Tip 1: Increase free storage space

Many Android devices have a memory card slot, but the operating system can only use internal storage for many of its functions. To free up internal storage, go to Settings – Apps and tap Internal Storage at the top of the screen to see which apps are using internal storage.

Tap an app and you should see buttons to Deinstall it, or to move it to external storage (sometimes shown as Move to SD Card or Move to phone). It’s also worth checking the Cache size for all apps at this point and tapping the Clear cache button for any with very large stores of these temporary files.

Tip 2: Limit visual effects

Android also has a range of visual effects to make it appear more sleek and sophisticated, but these too can affect performance.

Go to Settings – Developer options. If you can’t see this, instead go to Settings – About phone (or similar) and find the Build number section. Tap this section seven times and you should see a message along the lines of “You are now a developer”.

Tip 3: Remove widgets and live wallpapers

Widgets and animated ‘live’ wallpapers are a key feature of Android, but they can affect performance dramatically — so turn them off.

How you do this depends on your version of Android, but you can usually tap and hold a widget on the Home screen to remove it. Tapping and holding a blank area of the Home screen usually brings up the wallpaper options, too, so select a static image to remove a live wallpaper.

Five things Microsoft needs to do to make Windows 10 better

Windows 10 is working well for most people, but that’s not to say there still isn’t room for improvement. Here are our top five missing features.

Love it or loathe it, Windows 10 is here to stay.

The general consensus is that Windows 10 is a success and it’s certainly a huge improvement over Windows 8. That’s not to say it’s perfect, of course, and there are still plenty of problems to iron out when it comes to getting it to work as expected.

Thankfully, Microsoft’s new approach of regular automatic updates means that any remaining Windows 10 wrinkles should be ironed out in short order, as well as bigger, major updates such as the Anniversary Update which included some new features.

Bug fixes are one thing, though, but what about fixing the features that are supposedly working as intended? Here are five of our biggest complains with Windows 10 that we’d love Microsoft to address.

  1. Sort out the Start menu

Windows users worldwide breathed a huge sigh of relief when they discovered Windows 10 would come with a Start menu, but it’s not a perfect implementation.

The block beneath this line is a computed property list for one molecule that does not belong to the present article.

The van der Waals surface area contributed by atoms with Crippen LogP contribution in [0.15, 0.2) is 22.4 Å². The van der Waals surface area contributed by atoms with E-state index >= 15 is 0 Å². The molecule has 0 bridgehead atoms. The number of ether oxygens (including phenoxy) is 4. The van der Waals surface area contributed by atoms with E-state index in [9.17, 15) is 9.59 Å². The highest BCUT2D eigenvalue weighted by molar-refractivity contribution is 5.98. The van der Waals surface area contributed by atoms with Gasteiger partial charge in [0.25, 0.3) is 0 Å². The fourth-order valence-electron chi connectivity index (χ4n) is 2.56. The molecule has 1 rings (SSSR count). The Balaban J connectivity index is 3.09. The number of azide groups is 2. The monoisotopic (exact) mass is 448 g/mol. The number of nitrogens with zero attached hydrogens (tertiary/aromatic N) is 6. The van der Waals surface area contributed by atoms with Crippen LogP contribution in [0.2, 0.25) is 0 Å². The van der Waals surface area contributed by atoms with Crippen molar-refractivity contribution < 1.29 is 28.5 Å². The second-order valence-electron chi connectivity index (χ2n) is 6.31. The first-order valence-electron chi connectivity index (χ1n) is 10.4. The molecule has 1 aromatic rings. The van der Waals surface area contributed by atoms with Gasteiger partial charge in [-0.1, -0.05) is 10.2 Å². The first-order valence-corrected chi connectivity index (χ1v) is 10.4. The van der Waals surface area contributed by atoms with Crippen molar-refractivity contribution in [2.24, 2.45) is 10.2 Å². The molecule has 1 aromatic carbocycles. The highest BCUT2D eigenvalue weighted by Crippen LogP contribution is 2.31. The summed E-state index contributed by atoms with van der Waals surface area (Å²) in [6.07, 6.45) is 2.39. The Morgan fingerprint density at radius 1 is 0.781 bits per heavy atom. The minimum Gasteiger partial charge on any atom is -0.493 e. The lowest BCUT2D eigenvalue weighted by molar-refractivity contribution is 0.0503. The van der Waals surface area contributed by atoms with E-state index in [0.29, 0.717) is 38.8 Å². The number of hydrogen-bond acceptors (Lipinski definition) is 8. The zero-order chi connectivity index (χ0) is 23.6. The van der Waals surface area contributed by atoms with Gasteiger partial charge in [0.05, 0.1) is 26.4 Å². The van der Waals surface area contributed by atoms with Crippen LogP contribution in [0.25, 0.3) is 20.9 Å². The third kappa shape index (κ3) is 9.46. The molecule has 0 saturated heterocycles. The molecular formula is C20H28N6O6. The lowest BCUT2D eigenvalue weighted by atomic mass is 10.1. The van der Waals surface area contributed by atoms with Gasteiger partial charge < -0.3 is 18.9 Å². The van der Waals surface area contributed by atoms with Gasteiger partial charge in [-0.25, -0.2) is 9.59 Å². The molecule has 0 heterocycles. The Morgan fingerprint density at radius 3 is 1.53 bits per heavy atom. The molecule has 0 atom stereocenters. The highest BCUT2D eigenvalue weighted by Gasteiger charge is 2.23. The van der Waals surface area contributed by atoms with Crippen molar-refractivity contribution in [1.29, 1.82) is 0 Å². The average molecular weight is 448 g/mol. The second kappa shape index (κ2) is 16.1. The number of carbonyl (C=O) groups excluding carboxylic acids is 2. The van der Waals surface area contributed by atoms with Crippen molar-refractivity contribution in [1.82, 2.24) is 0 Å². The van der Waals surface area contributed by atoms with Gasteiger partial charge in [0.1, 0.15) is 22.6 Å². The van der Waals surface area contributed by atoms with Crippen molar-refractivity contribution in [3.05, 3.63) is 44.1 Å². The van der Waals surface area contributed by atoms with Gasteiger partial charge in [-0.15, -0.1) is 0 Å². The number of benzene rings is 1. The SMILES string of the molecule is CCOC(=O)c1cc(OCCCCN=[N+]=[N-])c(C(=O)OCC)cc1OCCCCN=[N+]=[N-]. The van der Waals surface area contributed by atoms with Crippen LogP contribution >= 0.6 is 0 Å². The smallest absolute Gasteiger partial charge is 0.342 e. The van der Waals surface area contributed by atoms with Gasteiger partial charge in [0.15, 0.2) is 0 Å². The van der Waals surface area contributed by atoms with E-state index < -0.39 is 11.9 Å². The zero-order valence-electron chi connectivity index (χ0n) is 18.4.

Microsoft did improve the Start Menu in the Anniversary Update but there’s still some work needed.

The Live Tiles aren’t to everyone’s taste, but they’re easily hidden to create a more streamlined Start menu. The problem then is that there’s no way to customise the list of apps that appear.

  1. One interface to rule them all — please?

Microsoft has done a pretty good job of combining the bizarre split personality of Windows 8 into a single interface in Windows 10, but there are still some areas where things just don’t gel.

Above complaints aside, the Start menu works well (if you like Live Tiles), but the Control Panel is still a bit of a car crash. Any by ‘Control Panel’, we mean ‘Settings’ — err, or do we?

In fact there’s both a Control Panel and a Settings screen in Windows 10, though we’re not sure why. Settings is accessed from the Start menu and controls commonly used features. ‘Controls’ is a charitable term, though — just go to Start > Settings > Devices > Printers & scanners to see how much control you have over your printer from there…

Control Panel is hidden on the Start button’s right-click menu and is much more useful. But it still looks much like the Control Panel from Windows XP, which sticks out a bit next to Windows 10’s otherwise slick design.

  1. Come back colour, all is forgiven

‘Slick design’ is open to interpretation, of course, and we’re not huge fans of the flat and colourless parts of Windows 10. Even enabling all the colour options under Settings > Personalisation has little effect on Explorer windows and other parts of the interface, which all lack any kind of personality as a result.

Microsoft did something similar with Office 2013, whose bland white interface looked like the programmers had run out of time. Thankfully, Office 2016 has largely fixed the problem and so hopefully Microsoft will put some similar colour back into Windows 10’s cheeks before too long.

  1. Family settings need fixing

Windows 10 has a wide range of sophisticated features for managing multiple user accounts for other adults and children in a household, along with parental controls to help ensure kids stay safe online.

The problem is that to use any of them, you need to provide an email address for each user. That’s fine for anyone who uses email, but we doubt many PC-using six-year olds are signed up for their own email accounts. Even those that are won’t be likely to click the link in the email they’re then sent asking them to confirm they knew account details.

  1. Media Centre is missing

Although people who are really interested in such things tend to use other software to power their living room PCs, Windows Media Centre was a handy freebie for those who didn’t want to spend all their spare time fiddling with a computer under the telly.

‘Was’ being the operative word here, since Microsoft removed Media Centre from Windows 10 and there so far no way to restore it. We suspect Media Centre was used widely enough to merit the overhaul needed for Windows 10 and while there are similar third-party alternatives, none work quite so seamlessly as Microsoft’s. At least Media Player is still there — much to the relief of anyone who’s confused about the two apps.

Explained: What is an IP address and how can I find it?

Did you know that every device that’s connected to the internet uses something called an IP address?

IP stands for internet protocol and it’s a sequence of numbers which acts as a unique identification code. Think of it like a phone number which lets computers communicate with each other. Here we explain how IP addresses work how you can discover yours.

What is an IP address?